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Guide to the Ezekiel Skinner papers, 1834-1836

Abstract

Ezekiel Skinner (1777-1855) was a missionary and physician who worked in Monrovia, Liberia for the American Colonization Society during the 1830s. Although almost 60 years old, Skinner believed it was his duty to continue the work of his son, Benjamin Rush Skinner, who had died in Liberia a few years before. He returned to the United States in 1837.

This collection consists of 15 letters and other related documents (with typed transcripts) written by Dr. Ezekiel Skinner during his time working for the American Colonization Society in Liberia. Skinner travelled to Africa twice beginning in 1834 and finally returning to the United States in 1837. These letters cover both trips and provide information about the day-to-day challenges faced by the emigrants from the United States. The majority of the letters are addressed to his family and written in the style of a journal, but there are also retained copies of Skinner's official correspondence as an officer of the Society. The contents of the letters touch upon various topics such as living conditions, missionary work, interaction with native Africans, and medical care of the emigrants.

Descriptive Summary

Repository
David M. Rubenstein Rare Book & Manuscript Library, Duke University
Creator
Skinner, Ezekiel, 1777-1855
Title
Ezekiel Skinner papers 1834-1836
Language of Material
English
Extent
1.0 Linear Foot, 40 Items
Location
For current information on the location of these materials, please consult the Library's online catalog.

Collection Overview

This collection consists of 15 letters and other related documents (with typed transcripts) written by Dr. Ezekiel Skinner during his time working for the American Colonization Society in Liberia. Skinner travelled to Africa twice beginning in 1834 and finally returning to the United States in 1837. These letters cover both trips and provide information about the day-to-day challenges faced by the emigrants from the United States. The majority of the letters are addressed to his family and written in the style of a journal, but there are also retained copies of Skinner's official correspondence as an officer of the Society. The contents of the letters touch upon various topics such as living conditions, missionary work, interaction with native Africans, and medical care of the emigrants.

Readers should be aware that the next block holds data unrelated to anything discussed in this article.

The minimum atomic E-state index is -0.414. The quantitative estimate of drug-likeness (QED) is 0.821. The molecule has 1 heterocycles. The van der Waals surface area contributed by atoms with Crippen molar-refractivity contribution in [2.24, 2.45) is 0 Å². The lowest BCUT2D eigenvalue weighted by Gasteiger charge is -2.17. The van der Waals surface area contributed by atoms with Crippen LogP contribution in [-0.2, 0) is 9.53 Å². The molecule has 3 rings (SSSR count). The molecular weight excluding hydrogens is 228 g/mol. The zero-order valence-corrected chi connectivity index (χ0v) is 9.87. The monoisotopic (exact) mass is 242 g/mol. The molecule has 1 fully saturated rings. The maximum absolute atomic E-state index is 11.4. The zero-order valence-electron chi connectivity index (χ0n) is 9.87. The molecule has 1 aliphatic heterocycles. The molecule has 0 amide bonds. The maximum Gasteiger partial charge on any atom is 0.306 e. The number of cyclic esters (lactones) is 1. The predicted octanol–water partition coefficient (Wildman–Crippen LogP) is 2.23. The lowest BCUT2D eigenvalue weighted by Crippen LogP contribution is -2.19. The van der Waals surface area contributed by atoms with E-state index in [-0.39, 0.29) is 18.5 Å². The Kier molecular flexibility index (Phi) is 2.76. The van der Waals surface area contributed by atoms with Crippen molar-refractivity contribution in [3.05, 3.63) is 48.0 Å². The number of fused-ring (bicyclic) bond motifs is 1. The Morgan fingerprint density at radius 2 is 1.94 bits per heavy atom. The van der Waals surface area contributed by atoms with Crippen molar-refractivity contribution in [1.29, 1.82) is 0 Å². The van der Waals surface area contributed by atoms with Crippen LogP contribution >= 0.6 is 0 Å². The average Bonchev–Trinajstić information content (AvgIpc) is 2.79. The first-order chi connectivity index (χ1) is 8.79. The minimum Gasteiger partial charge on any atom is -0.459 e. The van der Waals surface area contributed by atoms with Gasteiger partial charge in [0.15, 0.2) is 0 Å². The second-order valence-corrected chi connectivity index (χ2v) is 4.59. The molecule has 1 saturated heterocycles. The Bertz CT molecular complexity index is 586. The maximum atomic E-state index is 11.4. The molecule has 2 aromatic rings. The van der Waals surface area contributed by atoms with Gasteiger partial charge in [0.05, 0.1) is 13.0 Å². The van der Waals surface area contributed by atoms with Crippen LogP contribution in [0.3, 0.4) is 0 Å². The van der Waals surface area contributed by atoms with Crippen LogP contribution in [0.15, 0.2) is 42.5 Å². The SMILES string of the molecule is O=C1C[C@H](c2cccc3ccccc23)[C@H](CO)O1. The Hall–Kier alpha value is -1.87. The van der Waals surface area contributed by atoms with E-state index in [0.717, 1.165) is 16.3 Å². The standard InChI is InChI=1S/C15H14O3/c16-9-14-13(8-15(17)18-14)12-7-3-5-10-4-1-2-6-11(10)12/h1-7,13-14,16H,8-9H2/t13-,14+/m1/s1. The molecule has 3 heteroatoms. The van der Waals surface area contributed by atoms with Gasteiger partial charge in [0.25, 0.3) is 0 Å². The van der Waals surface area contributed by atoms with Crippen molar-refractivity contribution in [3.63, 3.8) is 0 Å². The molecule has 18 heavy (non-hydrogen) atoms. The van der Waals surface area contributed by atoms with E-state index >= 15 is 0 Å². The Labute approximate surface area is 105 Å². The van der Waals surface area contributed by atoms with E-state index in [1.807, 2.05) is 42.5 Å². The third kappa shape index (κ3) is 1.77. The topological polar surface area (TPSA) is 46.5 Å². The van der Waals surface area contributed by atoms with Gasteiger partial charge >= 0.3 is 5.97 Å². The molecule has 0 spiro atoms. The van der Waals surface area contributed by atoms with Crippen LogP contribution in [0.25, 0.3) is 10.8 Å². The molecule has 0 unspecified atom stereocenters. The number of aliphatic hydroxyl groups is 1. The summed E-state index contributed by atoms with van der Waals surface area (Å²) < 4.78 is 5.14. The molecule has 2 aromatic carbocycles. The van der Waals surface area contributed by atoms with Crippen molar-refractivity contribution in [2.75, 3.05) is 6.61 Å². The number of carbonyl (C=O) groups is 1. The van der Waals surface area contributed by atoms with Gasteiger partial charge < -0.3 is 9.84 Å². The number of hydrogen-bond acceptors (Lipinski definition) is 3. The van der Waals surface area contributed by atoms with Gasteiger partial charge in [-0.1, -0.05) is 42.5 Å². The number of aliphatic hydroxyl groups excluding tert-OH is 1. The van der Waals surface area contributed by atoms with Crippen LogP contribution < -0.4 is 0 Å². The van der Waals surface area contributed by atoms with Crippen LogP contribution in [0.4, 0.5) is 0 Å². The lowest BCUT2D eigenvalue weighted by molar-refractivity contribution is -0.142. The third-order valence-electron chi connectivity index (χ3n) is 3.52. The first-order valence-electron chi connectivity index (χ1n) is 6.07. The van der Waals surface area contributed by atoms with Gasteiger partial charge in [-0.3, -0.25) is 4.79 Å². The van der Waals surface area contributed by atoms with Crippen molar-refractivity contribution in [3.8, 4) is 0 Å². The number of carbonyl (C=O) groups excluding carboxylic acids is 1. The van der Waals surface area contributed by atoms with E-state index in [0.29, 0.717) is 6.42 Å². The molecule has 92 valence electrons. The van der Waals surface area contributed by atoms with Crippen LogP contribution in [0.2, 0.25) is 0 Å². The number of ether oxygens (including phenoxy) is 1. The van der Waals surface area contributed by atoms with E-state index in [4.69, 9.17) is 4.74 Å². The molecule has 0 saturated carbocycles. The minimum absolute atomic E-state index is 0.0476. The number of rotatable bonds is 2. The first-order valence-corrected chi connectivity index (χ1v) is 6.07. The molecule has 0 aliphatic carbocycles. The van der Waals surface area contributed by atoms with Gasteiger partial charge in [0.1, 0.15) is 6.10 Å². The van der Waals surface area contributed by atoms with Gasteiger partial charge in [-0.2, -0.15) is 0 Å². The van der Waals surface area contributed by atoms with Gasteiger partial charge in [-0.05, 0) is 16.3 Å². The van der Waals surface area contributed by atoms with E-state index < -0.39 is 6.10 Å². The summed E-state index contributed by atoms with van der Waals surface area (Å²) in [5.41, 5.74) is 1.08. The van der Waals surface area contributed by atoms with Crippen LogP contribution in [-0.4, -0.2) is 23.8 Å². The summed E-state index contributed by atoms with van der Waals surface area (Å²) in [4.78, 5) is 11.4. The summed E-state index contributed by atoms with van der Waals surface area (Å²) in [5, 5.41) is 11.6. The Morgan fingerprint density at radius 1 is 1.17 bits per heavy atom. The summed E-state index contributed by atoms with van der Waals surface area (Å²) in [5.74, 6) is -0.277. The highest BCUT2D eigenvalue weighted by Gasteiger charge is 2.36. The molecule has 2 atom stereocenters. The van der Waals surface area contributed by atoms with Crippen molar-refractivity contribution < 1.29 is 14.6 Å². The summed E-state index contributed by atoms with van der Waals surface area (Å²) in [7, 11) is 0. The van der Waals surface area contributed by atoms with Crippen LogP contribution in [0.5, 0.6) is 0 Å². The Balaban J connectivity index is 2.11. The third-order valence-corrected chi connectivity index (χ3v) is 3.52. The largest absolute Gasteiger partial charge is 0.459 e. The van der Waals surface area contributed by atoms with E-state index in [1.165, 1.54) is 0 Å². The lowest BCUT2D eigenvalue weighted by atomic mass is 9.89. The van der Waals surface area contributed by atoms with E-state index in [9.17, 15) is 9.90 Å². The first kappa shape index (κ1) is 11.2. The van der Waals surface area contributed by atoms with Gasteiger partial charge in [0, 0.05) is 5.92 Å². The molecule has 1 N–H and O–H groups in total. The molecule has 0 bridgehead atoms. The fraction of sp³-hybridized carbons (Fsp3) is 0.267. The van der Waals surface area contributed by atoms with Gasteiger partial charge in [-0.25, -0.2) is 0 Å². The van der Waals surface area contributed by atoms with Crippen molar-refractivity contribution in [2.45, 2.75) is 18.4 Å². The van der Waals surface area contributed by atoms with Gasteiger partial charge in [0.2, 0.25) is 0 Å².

Administrative Information

A majority of collections are stored off site and must be requested at least 48 business hours in advance for retrieval. Contact Rubenstein Library staff before visiting. Read More »

warning Access Restrictions

Collection is open for research.

Researchers must register and agree to copyright and privacy laws before using this collection.

All or portions of this collection may be housed off-site in Duke University's Library Service Center. The library may require up to 48 hours to retrieve these materials for research use.

Please contact Research Services staff before visiting the David M. Rubenstein Rare Book & Manuscript Library to use this collection.

warning Use Restrictions

The copyright interests in this collection have not been transferred to Duke University. For more information, consult the copyright section of the Regulations and Procedures of the David M. Rubenstein Rare Book & Manuscript Library.

Contents of the Collection

Series contains original letters from Skinner to his family and his correspondence on behalf of American Colonization Society.

Personal letters, 1834-1836
Box 1 Folder 1
American Colonization Society correspondence, 1834-1836
Box 1 Folder 2

Series includes typed transcripts of each family letter and of the American Colonization Society correspondence in the collection.

Typed transcripts: Personal letters, 1834-1836
Box 1 Folder 3
Typed transcripts: American Colonization Society correspondence, 1834-1836
Box 1 Folder 4

Historical Note

Ezekiel Skinner (1777-1855) was a missionary and physician who studied medicine under Benjamin Rush in Philadelphia. During the time period covered by this collection, Skinner was in Monrovia, Liberia working for the American Colonization Society. His first trip to Africa in 1834 was inspired by the death of his son Benjamin Rush Skinner, who was serving as a minister in Monrovia when he succumbed to illness in 1831. Although almost 60 years old, Skinner believed it was his duty to continue the work of his son. During his second trip he was appointed as an agent of the United States government to oversee settlement of new Liberian citizens arriving from the United States. He returned to the United States in 1837.

Subject Headings

Preferred Citation

[Identification of item], Ezekiel Skinner Papers, David M. Rubenstein Rare Book & Manuscript Library, Duke University.

Provenance

The Ezekiel Skinner papers were received by the David M. Rubenstein Rare Book & Manuscript Library as a purchase in April 2012.

Processing Information

Processed by Bob Malme, July 2012

Encoded by Bob Malme, July 2012

Accession(s) described in this finding aid: 2012-0073

Descriptive sources and standards used to create this inventory: DACS, EAD, NCEAD guidelines, and local Style Guide.

This finding aid is NCEAD compliant.